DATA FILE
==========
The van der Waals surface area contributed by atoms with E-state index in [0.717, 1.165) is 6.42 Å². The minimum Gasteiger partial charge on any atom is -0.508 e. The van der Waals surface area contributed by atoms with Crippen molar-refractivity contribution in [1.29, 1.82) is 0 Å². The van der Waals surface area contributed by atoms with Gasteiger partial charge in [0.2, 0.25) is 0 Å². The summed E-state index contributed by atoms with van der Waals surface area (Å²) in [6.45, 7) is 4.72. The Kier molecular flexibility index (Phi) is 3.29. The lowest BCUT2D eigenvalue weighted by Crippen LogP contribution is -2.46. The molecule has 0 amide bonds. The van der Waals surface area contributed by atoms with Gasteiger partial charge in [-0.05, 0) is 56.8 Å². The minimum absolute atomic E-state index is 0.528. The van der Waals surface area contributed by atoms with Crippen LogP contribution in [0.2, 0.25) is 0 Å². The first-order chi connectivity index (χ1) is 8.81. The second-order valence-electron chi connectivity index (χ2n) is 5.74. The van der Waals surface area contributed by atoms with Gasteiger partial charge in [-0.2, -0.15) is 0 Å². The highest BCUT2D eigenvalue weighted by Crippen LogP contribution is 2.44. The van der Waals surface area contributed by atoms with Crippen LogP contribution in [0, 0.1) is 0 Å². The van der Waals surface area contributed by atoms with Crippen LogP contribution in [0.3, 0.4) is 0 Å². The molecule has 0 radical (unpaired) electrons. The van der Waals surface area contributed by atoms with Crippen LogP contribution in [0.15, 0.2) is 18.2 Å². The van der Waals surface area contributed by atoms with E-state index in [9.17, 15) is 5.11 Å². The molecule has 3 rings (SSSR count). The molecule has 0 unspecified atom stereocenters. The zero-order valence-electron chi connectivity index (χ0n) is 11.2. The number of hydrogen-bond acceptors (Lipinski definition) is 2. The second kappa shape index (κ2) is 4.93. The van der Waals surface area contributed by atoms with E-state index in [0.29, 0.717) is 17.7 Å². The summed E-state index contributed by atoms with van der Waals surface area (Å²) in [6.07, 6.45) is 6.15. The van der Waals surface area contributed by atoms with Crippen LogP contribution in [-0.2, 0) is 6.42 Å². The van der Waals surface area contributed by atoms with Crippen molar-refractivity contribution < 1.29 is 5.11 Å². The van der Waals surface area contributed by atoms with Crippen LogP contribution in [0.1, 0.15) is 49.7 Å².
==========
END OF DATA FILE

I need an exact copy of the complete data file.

The van der Waals surface area contributed by atoms with E-state index in [0.717, 1.165) is 6.42 Å². The minimum Gasteiger partial charge on any atom is -0.508 e. The van der Waals surface area contributed by atoms with Crippen molar-refractivity contribution in [1.29, 1.82) is 0 Å². The van der Waals surface area contributed by atoms with Gasteiger partial charge in [0.2, 0.25) is 0 Å². The summed E-state index contributed by atoms with van der Waals surface area (Å²) in [6.45, 7) is 4.72. The Kier molecular flexibility index (Phi) is 3.29. The lowest BCUT2D eigenvalue weighted by Crippen LogP contribution is -2.46. The molecule has 0 amide bonds. The van der Waals surface area contributed by atoms with Gasteiger partial charge in [-0.05, 0) is 56.8 Å². The minimum absolute atomic E-state index is 0.528. The van der Waals surface area contributed by atoms with Crippen LogP contribution in [0.2, 0.25) is 0 Å². The first-order chi connectivity index (χ1) is 8.81. The second-order valence-electron chi connectivity index (χ2n) is 5.74. The van der Waals surface area contributed by atoms with Gasteiger partial charge in [-0.2, -0.15) is 0 Å². The highest BCUT2D eigenvalue weighted by Crippen LogP contribution is 2.44. The van der Waals surface area contributed by atoms with Crippen LogP contribution in [0, 0.1) is 0 Å². The van der Waals surface area contributed by atoms with Crippen LogP contribution in [0.3, 0.4) is 0 Å². The molecule has 0 radical (unpaired) electrons. The van der Waals surface area contributed by atoms with Crippen LogP contribution in [0.15, 0.2) is 18.2 Å². The van der Waals surface area contributed by atoms with E-state index in [9.17, 15) is 5.11 Å². The molecule has 3 rings (SSSR count). The molecule has 0 unspecified atom stereocenters. The zero-order valence-electron chi connectivity index (χ0n) is 11.2. The number of hydrogen-bond acceptors (Lipinski definition) is 2. The second kappa shape index (κ2) is 4.93. The van der Waals surface area contributed by atoms with E-state index in [0.29, 0.717) is 17.7 Å². The summed E-state index contributed by atoms with van der Waals surface area (Å²) in [6.07, 6.45) is 6.15. The van der Waals surface area contributed by atoms with Crippen LogP contribution in [-0.2, 0) is 6.42 Å². The van der Waals surface area contributed by atoms with Crippen molar-refractivity contribution < 1.29 is 5.11 Å². The van der Waals surface area contributed by atoms with Crippen LogP contribution in [0.1, 0.15) is 49.7 Å².